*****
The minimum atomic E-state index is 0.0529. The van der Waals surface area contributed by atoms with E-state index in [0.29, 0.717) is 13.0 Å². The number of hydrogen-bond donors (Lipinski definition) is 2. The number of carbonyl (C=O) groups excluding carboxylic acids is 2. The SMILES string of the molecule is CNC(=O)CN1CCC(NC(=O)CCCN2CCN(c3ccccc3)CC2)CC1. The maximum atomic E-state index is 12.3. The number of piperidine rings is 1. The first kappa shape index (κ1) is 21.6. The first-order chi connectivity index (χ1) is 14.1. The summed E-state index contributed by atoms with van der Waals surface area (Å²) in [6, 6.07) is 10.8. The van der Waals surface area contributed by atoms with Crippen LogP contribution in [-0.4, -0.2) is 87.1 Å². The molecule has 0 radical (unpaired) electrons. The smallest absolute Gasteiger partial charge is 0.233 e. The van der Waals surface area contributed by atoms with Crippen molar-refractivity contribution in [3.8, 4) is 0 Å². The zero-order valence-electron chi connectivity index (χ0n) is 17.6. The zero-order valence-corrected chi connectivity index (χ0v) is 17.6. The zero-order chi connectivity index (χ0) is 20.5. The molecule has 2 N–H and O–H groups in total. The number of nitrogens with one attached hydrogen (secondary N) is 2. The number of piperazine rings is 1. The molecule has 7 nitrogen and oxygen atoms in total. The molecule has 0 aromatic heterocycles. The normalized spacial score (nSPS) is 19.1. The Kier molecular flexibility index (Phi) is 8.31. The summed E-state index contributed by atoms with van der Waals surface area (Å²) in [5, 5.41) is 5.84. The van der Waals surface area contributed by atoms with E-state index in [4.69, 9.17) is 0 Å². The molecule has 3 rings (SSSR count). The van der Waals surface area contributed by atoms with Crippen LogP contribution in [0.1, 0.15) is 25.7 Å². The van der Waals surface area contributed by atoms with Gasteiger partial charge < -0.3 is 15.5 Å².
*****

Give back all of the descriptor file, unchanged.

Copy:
The minimum atomic E-state index is 0.0529. The van der Waals surface area contributed by atoms with E-state index in [0.29, 0.717) is 13.0 Å². The number of hydrogen-bond donors (Lipinski definition) is 2. The number of carbonyl (C=O) groups excluding carboxylic acids is 2. The SMILES string of the molecule is CNC(=O)CN1CCC(NC(=O)CCCN2CCN(c3ccccc3)CC2)CC1. The maximum atomic E-state index is 12.3. The number of piperidine rings is 1. The first kappa shape index (κ1) is 21.6. The first-order chi connectivity index (χ1) is 14.1. The summed E-state index contributed by atoms with van der Waals surface area (Å²) in [6, 6.07) is 10.8. The van der Waals surface area contributed by atoms with Crippen LogP contribution in [-0.4, -0.2) is 87.1 Å². The molecule has 0 radical (unpaired) electrons. The smallest absolute Gasteiger partial charge is 0.233 e. The van der Waals surface area contributed by atoms with Crippen molar-refractivity contribution in [3.8, 4) is 0 Å². The zero-order valence-electron chi connectivity index (χ0n) is 17.6. The zero-order valence-corrected chi connectivity index (χ0v) is 17.6. The zero-order chi connectivity index (χ0) is 20.5. The molecule has 2 N–H and O–H groups in total. The number of nitrogens with one attached hydrogen (secondary N) is 2. The number of piperazine rings is 1. The molecule has 7 nitrogen and oxygen atoms in total. The molecule has 0 aromatic heterocycles. The normalized spacial score (nSPS) is 19.1. The Kier molecular flexibility index (Phi) is 8.31. The summed E-state index contributed by atoms with van der Waals surface area (Å²) in [5, 5.41) is 5.84. The van der Waals surface area contributed by atoms with E-state index in [4.69, 9.17) is 0 Å². The molecule has 3 rings (SSSR count). The van der Waals surface area contributed by atoms with Crippen LogP contribution in [0.1, 0.15) is 25.7 Å². The van der Waals surface area contributed by atoms with Gasteiger partial charge < -0.3 is 15.5 Å².